THE SEVERN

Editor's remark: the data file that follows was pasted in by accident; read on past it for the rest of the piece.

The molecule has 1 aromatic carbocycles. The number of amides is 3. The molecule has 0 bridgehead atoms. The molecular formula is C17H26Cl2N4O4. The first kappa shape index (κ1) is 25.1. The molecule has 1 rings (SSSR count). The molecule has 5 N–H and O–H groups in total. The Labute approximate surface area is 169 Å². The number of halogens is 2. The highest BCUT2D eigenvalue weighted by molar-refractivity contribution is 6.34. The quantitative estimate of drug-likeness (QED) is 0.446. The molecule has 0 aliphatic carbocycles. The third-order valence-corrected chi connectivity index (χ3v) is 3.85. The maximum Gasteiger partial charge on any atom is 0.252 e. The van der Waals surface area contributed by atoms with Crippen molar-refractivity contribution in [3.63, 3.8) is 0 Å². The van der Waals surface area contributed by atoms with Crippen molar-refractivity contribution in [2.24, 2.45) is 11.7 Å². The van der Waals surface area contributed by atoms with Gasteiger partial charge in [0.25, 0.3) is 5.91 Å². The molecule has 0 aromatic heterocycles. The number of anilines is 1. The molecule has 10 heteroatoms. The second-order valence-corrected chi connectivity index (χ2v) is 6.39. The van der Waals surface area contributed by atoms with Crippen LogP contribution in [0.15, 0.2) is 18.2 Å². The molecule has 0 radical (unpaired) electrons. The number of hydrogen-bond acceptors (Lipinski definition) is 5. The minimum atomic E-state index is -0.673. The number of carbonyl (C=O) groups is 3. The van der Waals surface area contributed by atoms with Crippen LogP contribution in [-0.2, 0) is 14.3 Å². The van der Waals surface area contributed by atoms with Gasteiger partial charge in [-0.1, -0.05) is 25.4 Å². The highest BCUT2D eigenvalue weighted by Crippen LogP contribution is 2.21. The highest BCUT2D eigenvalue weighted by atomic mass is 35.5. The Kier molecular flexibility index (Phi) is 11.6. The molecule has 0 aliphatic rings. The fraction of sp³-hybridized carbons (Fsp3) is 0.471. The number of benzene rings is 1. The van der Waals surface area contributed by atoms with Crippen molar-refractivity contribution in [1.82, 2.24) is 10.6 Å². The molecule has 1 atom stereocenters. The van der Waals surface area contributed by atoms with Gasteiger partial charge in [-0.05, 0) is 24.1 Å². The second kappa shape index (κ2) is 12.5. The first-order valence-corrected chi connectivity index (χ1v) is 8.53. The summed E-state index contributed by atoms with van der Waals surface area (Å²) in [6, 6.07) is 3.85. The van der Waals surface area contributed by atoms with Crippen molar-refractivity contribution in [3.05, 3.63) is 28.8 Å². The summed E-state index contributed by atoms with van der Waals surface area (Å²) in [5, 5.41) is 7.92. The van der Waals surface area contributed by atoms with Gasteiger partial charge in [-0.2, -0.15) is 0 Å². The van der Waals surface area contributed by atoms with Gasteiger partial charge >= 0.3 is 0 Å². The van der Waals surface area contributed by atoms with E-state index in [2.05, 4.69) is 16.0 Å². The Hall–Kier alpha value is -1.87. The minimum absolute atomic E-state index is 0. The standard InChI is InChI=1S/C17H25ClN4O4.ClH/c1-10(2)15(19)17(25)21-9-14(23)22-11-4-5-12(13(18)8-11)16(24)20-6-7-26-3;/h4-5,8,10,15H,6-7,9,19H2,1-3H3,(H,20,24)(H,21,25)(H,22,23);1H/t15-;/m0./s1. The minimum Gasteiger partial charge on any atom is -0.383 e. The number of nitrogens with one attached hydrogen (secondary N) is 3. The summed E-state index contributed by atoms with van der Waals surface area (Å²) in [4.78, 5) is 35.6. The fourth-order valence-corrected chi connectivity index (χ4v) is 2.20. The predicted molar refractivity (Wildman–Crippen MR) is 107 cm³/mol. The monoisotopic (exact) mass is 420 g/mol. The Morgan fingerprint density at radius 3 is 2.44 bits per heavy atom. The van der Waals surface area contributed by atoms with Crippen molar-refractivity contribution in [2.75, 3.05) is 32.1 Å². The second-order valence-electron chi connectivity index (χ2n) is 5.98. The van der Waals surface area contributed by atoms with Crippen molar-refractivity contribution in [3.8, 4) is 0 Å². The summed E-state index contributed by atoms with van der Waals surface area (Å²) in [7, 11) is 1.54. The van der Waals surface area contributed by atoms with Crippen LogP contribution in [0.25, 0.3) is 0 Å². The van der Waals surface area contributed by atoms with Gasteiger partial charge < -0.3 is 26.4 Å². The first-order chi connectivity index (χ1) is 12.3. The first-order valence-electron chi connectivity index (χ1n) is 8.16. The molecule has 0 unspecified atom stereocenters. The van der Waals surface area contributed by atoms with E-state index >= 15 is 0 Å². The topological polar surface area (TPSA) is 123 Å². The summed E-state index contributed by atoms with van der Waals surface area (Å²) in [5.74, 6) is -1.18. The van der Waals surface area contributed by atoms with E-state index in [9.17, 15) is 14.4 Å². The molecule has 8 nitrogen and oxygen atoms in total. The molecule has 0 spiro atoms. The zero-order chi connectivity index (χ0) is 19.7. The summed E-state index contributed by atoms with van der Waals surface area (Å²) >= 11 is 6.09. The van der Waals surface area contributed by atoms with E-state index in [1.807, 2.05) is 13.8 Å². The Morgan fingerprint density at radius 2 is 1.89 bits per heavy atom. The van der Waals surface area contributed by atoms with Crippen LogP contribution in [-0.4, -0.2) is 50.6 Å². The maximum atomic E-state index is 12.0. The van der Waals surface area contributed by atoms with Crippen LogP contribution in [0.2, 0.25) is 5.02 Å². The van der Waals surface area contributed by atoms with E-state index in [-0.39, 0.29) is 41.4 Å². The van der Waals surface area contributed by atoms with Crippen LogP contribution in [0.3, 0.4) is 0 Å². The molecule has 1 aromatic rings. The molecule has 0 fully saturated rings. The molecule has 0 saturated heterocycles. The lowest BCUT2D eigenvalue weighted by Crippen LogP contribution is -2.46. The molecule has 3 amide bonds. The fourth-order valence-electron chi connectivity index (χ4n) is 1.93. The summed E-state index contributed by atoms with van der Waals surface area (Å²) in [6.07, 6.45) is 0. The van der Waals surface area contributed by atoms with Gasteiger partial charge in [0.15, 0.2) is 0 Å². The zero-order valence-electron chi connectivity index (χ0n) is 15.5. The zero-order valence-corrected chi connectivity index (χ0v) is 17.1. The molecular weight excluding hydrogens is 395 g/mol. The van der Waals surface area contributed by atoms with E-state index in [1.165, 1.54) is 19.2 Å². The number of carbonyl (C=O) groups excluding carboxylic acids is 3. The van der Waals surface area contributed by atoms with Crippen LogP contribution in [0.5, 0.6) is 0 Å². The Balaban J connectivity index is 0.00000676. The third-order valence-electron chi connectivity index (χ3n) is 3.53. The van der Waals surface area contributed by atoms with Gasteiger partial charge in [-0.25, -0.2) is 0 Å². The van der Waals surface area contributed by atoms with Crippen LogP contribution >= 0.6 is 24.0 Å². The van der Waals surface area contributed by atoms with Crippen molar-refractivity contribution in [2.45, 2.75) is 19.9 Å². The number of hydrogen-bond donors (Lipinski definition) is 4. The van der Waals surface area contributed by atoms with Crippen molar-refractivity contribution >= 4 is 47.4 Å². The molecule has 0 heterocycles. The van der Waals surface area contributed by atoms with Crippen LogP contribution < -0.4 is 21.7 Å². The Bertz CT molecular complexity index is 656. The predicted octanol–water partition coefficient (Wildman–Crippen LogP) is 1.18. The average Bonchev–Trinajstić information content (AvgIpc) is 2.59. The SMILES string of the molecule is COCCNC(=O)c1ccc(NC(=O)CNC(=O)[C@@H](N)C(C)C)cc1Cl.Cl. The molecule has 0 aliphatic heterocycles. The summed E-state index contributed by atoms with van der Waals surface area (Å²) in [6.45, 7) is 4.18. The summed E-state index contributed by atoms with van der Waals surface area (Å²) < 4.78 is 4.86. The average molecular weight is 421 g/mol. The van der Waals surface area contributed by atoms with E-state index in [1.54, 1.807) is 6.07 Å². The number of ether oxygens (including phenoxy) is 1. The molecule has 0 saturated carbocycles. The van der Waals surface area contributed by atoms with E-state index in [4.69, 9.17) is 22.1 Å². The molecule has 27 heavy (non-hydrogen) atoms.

THERE is surely some peculiar fascination in the birthplace of a famous river when this lies in the heart of moors and mountains. For myself, I admit at once to but scant interest in the infant springs of even such slow running rivers as I have some personal affection for. There is neither mystery, nor solitude, nor privacy about their birth. They come into the world amid much the same surroundings as those in which they spend the greater part of their mature existence—amid ploughed fields, cattle pastures, and villages, farmyards, game covers, and ozier beds. When full they are inevitably muddy, and when empty are very empty indeed; lifeless, and mute at the best, at the worst actually dry. The river of low-country birth acquires, in short, neither{2} character nor quality worthy of consideration till as a full-grown stream it can trace a shining coil in the valley, or reflect the shadow of spire, bridge or mill, of willow or poplar.